Harold Davis has an excellent post about Microsoft dropping standard support for VB6, and the impact of web languages on the adoption of .Net on his Googleplex Blog. He writes:

“To a very great extent, instead of trying to deal with the move from VB6 to VB.Net (or C#.Net), the mom and pop developer decided to put their applications on the Web, using languages such as Javascript, Perl, and (most widely and appropriately) PHP. It’s unwise to underestimate the intelligence of any computer programmer, even the mom and pop developer, and given the choice of the horrendous and dubiously appropriate upgrade, these people probably made a very smart move. The Web is the closest thing we have to a universal platform.”

There’s a very natural sort of ecology here where the increasingly complex challenge of trying to control a platform is balanced against the almost organic evolution of software made possible by open source technologies and the legions of programmers who contribute to them. I see many authors trying to bridge this gap, either moving to open source titles, or working on books that are platform independent.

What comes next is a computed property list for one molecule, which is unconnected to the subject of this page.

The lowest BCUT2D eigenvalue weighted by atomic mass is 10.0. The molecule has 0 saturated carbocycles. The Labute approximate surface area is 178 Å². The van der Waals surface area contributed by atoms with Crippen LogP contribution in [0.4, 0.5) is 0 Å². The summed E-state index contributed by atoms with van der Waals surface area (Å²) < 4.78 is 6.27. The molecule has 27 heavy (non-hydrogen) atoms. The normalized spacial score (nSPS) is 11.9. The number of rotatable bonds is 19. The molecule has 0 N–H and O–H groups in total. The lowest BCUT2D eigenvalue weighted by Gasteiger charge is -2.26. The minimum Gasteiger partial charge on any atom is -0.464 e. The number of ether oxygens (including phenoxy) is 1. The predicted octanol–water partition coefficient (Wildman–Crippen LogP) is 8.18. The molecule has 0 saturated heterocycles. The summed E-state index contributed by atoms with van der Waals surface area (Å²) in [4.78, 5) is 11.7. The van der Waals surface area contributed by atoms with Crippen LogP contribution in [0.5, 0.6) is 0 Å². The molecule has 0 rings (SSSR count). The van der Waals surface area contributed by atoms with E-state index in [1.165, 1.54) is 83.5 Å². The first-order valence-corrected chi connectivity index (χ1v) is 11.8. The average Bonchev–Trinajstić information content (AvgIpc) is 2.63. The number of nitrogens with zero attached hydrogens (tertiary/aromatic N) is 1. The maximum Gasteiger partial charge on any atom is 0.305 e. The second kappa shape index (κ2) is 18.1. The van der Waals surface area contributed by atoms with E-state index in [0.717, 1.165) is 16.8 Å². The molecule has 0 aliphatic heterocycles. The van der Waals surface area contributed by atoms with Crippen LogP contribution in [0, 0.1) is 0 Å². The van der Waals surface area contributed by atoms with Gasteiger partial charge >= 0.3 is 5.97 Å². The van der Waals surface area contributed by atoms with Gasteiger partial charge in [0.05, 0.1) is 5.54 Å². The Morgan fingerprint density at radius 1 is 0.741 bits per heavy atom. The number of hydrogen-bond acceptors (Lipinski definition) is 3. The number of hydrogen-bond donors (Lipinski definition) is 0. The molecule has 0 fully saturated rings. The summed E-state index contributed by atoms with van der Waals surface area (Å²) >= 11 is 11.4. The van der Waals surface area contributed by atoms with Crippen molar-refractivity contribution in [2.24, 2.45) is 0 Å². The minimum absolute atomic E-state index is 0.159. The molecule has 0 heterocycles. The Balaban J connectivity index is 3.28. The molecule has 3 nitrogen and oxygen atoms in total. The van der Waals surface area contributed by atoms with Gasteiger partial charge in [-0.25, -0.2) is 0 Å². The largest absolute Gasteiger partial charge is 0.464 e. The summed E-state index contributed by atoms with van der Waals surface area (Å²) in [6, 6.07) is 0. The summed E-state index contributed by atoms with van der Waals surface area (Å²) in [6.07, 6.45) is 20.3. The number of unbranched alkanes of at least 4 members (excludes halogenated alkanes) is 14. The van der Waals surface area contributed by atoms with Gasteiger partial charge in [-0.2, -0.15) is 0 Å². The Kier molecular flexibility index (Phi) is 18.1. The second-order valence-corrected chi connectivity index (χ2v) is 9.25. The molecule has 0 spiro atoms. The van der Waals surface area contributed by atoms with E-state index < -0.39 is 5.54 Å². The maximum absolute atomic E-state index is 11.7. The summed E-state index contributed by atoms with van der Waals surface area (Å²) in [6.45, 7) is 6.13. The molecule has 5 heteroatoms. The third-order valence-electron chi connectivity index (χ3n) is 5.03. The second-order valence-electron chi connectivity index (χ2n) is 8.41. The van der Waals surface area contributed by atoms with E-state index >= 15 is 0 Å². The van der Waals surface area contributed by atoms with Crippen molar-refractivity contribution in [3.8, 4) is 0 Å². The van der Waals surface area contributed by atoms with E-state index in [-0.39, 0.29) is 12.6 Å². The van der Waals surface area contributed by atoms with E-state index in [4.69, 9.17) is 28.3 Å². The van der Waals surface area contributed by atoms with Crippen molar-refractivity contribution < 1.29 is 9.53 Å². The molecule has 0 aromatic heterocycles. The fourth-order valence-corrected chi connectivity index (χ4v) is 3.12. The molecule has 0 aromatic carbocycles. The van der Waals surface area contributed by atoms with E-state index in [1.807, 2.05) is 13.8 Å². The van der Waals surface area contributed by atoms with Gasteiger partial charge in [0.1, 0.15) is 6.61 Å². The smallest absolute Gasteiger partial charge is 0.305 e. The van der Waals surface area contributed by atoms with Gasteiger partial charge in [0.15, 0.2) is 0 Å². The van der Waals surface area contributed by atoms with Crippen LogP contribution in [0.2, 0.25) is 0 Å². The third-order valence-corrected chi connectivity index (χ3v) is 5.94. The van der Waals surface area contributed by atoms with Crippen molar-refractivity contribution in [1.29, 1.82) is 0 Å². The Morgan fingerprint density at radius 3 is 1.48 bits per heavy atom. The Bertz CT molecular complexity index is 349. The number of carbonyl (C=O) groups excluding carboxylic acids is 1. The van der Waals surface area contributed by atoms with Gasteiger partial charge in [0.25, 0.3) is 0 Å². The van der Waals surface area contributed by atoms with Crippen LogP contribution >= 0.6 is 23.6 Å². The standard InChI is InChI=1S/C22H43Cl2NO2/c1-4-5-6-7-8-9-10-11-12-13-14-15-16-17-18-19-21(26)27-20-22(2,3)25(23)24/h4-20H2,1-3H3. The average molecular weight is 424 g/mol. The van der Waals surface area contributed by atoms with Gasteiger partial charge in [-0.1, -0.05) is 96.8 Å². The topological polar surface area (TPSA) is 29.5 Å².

Standard weblog disclosure, Harold has long been a client of mine. His Googleplex Blog supports his forthcoming book, Building Research Tools with Google for Dummies .

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